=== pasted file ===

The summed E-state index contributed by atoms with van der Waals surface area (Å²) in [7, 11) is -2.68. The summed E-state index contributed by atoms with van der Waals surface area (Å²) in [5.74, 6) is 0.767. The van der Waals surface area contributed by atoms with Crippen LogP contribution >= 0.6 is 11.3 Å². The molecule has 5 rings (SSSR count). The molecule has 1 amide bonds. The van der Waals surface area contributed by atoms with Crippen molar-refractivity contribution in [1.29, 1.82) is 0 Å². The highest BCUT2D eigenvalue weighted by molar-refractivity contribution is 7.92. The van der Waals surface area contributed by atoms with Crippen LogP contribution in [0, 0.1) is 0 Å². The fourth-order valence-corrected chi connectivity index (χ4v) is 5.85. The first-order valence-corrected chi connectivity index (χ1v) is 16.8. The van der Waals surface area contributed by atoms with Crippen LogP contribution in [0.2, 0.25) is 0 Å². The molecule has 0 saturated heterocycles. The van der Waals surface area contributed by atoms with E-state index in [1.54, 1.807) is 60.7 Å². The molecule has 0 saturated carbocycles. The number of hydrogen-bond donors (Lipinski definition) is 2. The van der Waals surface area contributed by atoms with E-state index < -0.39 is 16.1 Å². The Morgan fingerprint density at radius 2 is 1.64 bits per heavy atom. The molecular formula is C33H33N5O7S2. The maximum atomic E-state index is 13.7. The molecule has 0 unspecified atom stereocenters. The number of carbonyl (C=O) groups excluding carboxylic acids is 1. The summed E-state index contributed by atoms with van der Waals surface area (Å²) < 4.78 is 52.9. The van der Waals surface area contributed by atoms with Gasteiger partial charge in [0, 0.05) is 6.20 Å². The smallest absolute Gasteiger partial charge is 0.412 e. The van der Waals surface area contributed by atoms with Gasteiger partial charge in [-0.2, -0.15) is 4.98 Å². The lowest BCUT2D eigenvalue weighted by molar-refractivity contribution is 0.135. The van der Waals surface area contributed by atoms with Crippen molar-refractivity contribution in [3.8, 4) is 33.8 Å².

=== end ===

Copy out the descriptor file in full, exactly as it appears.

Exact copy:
The summed E-state index contributed by atoms with van der Waals surface area (Å²) in [7, 11) is -2.68. The summed E-state index contributed by atoms with van der Waals surface area (Å²) in [5.74, 6) is 0.767. The van der Waals surface area contributed by atoms with Crippen LogP contribution >= 0.6 is 11.3 Å². The molecule has 5 rings (SSSR count). The molecule has 1 amide bonds. The van der Waals surface area contributed by atoms with Crippen molar-refractivity contribution in [1.29, 1.82) is 0 Å². The highest BCUT2D eigenvalue weighted by molar-refractivity contribution is 7.92. The van der Waals surface area contributed by atoms with Crippen LogP contribution in [0, 0.1) is 0 Å². The fourth-order valence-corrected chi connectivity index (χ4v) is 5.85. The first-order valence-corrected chi connectivity index (χ1v) is 16.8. The van der Waals surface area contributed by atoms with Crippen LogP contribution in [0.2, 0.25) is 0 Å². The molecule has 0 saturated heterocycles. The van der Waals surface area contributed by atoms with E-state index in [1.54, 1.807) is 60.7 Å². The molecule has 0 saturated carbocycles. The number of hydrogen-bond donors (Lipinski definition) is 2. The van der Waals surface area contributed by atoms with E-state index < -0.39 is 16.1 Å². The Morgan fingerprint density at radius 2 is 1.64 bits per heavy atom. The molecular formula is C33H33N5O7S2. The maximum atomic E-state index is 13.7. The molecule has 0 unspecified atom stereocenters. The number of carbonyl (C=O) groups excluding carboxylic acids is 1. The summed E-state index contributed by atoms with van der Waals surface area (Å²) < 4.78 is 52.9. The van der Waals surface area contributed by atoms with Gasteiger partial charge in [0, 0.05) is 6.20 Å². The smallest absolute Gasteiger partial charge is 0.412 e. The van der Waals surface area contributed by atoms with Gasteiger partial charge in [-0.2, -0.15) is 4.98 Å². The lowest BCUT2D eigenvalue weighted by molar-refractivity contribution is 0.135. The van der Waals surface area contributed by atoms with Crippen molar-refractivity contribution in [3.8, 4) is 33.8 Å².